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Money April 2012

Dollar Sense

Help! The IRS Wants to Talk to Me! Now What?

By Teresa Ambord

Even people who make an earnest effort to do everything right, tax-wise, can end up under the IRS microscope. What should you do? First, take a breath and read the full notice.

So you filed your tax return, got your refund or paid your taxes due, and thought you were done. Then you opened the mailbox and there it was… a notice from the IRS. As you struggle to remain upright, a dozen possibilities crowd your mind. Maybe you exaggerated a little too much on your business expenses? Underreported your cash income a smidge? And what about the bingo winnings you forgot to mention? How could They know and what do They want with you? You open the envelope and sure enough, the Tax Man wants to have a talk with you. Are you in big trouble?

Even people who make an earnest effort to do everything right, tax-wise, can end up under the IRS microscope. What should you do? First, take a breath and read the full notice. If you were thorough and honest in your tax reporting, there’s a good chance that this could be an issue that is easily resolved. In fact, many IRS audits are called “correspondence audits,” meaning they want you to mail them something, like documentary proof of an unusual expense.

Here is the advice of the IRS for you:

  1. Details. Take the time to thoroughly read the notice. Yes, they might be letting you know that you owe more money. Or they may just want more information, more details about a taxable event. IRS notices are usually very specific, so read carefully. Again, the answer may be as simple as mailing the IRS a copy of a receipt or a bank schedule, etc.
  2. Correction. You may be informed that there is a mistake on your return. The IRS will tell you exactly what they believe the mistake is. Get out your copy of your tax return and compare it to what is listed in the notice.
  3. Be prompt. If the notice tells you that you owe more money and you agree, send the money as quickly as you can. The notice may also be telling you that you overpaid your taxes and are due an unexpected or bigger refund. That’s uncommon, but it does happen.
  4. Respond quickly if you disagree. If you think the IRS has made a mistake, it’s even more important that you write back immediately. The notice will give you directions on how to respond. If you have additional documentation that supports your claim, include copies. Be as clear as you can about why you disagree. The notice should include a tear off portion on the bottom. Mail it back to the appropriate address with documentation if you have any. Then be patient. The wheels of government are slow, and it will likely take 30 days or more for the IRS to respond.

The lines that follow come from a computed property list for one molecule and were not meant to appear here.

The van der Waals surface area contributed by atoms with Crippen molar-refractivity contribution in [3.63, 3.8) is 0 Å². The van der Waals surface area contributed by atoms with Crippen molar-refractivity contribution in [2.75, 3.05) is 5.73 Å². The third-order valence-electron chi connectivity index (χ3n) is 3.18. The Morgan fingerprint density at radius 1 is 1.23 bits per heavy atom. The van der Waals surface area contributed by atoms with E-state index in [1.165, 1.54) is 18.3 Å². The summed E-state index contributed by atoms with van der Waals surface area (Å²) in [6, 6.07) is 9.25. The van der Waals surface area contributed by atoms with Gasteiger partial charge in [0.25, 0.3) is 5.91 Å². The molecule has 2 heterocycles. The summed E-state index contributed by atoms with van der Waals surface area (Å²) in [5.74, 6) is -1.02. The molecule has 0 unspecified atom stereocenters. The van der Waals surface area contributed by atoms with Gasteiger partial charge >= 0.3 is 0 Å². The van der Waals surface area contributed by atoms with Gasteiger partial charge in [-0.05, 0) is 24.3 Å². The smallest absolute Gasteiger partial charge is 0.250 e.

5. Questions? There should be a phone number in the upper right hand corner of the IRS notice if you have questions. Before you place the call, be sure to have your tax return and the notice in hand to refer to.
  6. Copy and certify. Make copies of everything you send the IRS including the notice. Whether or not you are sending the IRS money, the wisest choice is to reply by certified mail, then keep the receipt with your tax records. If you do need to send a check, verify that it is cashed right away.

If you wish to consult IRS publications concerning your situation, Publication 17 (Your Federal Income Tax for Individuals) will have most of what you need. And Publication 594 (The IRS Collection Process) details what you can expect if you owe money. Both are online at, or you can request that copies be mailed to you by calling 800-829-3676.


Teresa Ambord is a former accountant and Enrolled Agent with the IRS. Now she writes full time from her home, mostly for business, and about family when the inspiration strikes.

Meet Teresa